8 Ways to Feel Better in a Hurry When You’re Depressed
There will always be dark days, weeks or months where our problems seem insurmountable or every day feels like a journey through an obstacle course. Sometimes resolutions or positive progress can happen quickly. Other times we can only keep plodding forward in faith and with patience. We may not be able to eradicate the difficulties immediately, but we can ease them, make the expedition more bearable and keep going in the right direction.
Below are eight simple ways to make yourself feel better in a hurry. You can practice them anywhere and anytime.
- Change your posture.
When we are feeling tense or negative, our bodies become small and compressed. We slouch, hunch our shoulders, gaze at the ground when we walk, sit with our arms crossed or tuck our legs tightly to our bodies. This affects our breathing and intensifies anxiety.
Picture a ballerina. Try straightening your back like you’re held by a thread from the top of your head. Stand or sit tall. Push your shoulders back into a pose of openness. When standing, keep both feet firmly on the ground, look up into the world, maintain a level gaze and turn any quick, shallow breaths into slow, deep ones.
- Practice deep belly breathing.
Try this technique developed by Dr. Andrew Weil: Close your eyes. Inhale through your nose to a mental count to four. Feel your belly expand. Hold your breath for a count of seven. Now exhale through your mouth to a count of eight and feel your belly contract in the process.
Dr. Weil recommends doing this twice a day to feel the tranquilizing benefits to the nervous system.
- Zoom out and see the big picture.
Often, we get stressed out, anxious or frustrated because we keep repeating a scene or negative story in our heads. Whenever you catch yourself doing so, stop and zoom out from that unconstructive mental image. Picture instead where this problem stands in the grand scheme of life. Remember that your life comprises many areas — work, money, family, friends, love, passion or hobbies, social contribution and more. One problem in one or some departments does not negate the goodness and blessings in other parts.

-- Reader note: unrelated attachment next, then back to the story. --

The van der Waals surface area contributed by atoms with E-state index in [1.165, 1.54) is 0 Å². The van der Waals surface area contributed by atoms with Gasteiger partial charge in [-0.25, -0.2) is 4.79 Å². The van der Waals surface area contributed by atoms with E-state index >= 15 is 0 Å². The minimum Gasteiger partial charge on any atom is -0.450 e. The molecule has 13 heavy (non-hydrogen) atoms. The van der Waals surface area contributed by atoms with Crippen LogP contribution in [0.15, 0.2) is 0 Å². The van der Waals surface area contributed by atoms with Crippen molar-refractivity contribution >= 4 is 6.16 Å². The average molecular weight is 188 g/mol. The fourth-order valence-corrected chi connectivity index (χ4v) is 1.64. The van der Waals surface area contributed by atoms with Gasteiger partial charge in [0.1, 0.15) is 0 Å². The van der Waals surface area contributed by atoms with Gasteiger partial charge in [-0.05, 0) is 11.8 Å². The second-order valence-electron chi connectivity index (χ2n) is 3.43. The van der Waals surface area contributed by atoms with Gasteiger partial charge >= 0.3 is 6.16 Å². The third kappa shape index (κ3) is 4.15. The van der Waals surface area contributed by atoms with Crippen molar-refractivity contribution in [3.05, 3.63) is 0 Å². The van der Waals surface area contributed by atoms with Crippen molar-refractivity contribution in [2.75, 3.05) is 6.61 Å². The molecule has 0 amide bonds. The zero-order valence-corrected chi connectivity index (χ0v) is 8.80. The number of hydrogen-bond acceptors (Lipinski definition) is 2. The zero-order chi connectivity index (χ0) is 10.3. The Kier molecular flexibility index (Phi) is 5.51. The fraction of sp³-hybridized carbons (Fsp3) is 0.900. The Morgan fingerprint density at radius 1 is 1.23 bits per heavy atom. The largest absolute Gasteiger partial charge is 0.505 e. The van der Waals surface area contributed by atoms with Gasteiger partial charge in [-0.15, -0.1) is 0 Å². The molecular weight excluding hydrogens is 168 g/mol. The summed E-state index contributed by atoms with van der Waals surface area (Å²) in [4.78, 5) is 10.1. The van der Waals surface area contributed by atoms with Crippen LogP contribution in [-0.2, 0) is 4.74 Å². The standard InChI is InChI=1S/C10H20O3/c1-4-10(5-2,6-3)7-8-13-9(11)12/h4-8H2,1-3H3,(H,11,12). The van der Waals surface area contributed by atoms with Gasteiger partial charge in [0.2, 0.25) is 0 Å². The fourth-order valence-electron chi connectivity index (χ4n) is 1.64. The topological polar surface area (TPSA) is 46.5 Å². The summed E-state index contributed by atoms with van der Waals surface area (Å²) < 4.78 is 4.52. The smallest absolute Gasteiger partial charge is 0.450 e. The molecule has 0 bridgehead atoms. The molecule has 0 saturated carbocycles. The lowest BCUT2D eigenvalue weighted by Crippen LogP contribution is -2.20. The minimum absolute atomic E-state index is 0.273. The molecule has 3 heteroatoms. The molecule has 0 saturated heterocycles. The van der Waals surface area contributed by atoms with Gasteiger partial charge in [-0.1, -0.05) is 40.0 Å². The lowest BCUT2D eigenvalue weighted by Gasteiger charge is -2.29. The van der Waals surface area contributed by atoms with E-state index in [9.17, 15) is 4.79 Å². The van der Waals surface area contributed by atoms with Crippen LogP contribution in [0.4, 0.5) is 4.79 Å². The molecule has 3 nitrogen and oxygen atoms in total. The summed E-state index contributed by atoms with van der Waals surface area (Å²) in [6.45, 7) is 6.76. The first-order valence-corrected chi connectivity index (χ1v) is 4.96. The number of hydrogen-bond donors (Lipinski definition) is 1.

- Focus your thoughts on what you can do.
When we face problems, our focus falls on the grave consequences that await us. Rather than let fear grip you, actively seek out what you can do. Direct your thoughts to how you can improve the situation. Ask yourself questions such as “Is my understanding of the situation accurate?,” “Is there another perspective?,” “What can I do to improve things?,” “Who do I need to talk to?,” “Are there new skills I can develop to cope better?,” and more.
Break into a small smile and feel the difference. Do not force a big smile. Keep it faint and natural. If you struggle with this exercise, try picturing a day on the beach or recent happy moments. This act releases tension. Hold the smile as long as you can; try to do it often when you are stressed. It’s a simple practice yet works wonders every single time.
- Turn on the music, sing and dance.
There’s nothing like letting music heal the soul. Do you need to cry, shout, sing or dance it out? Blast songs that allow you to release pent-up emotions. Create your personal playlist of songs you can speed-play for every state of mind. Better still, swap playlists with a friend and expand your options while bonding with your friend through music.
- Have a big glass of green juice + Vitamin B.
When under pressure, stressful emotions can create acids in our bodies. A quick way to get back in balance and to restore depleted nutrients is to take Vitamin C (kale, orange), zinc (ginger, parsley, carrot), magnesium (parsley), potassium (spinach, banana) and beta-carotene (carrot, parsley). Vitamin B tends to deplete quickly under stress; you might consider a supplement.
- Recall how you overcame a similar instance in the past.
When things go wrong, we sometimes obsess over how terrible or hopeless the situation is. We forget past incidents where it also felt impossible until it was done. On your smartphone, write a list of all the proud moments when you doubted your ability and succeeded through sheer hard work, strategic thinking and persistence. Whenever you face a crisis of confidence, refer to this list and recall the warrior within you.
Sitting up straight photo available from Shutterstock
Huang, S. (2018). 8 Ways to Feel Better in a Hurry When You’re Depressed. Psych Central. Retrieved on September 17, 2020, from https://psychcentral.com/blog/8-ways-to-feel-better-in-a-hurry-when-youre-depressed/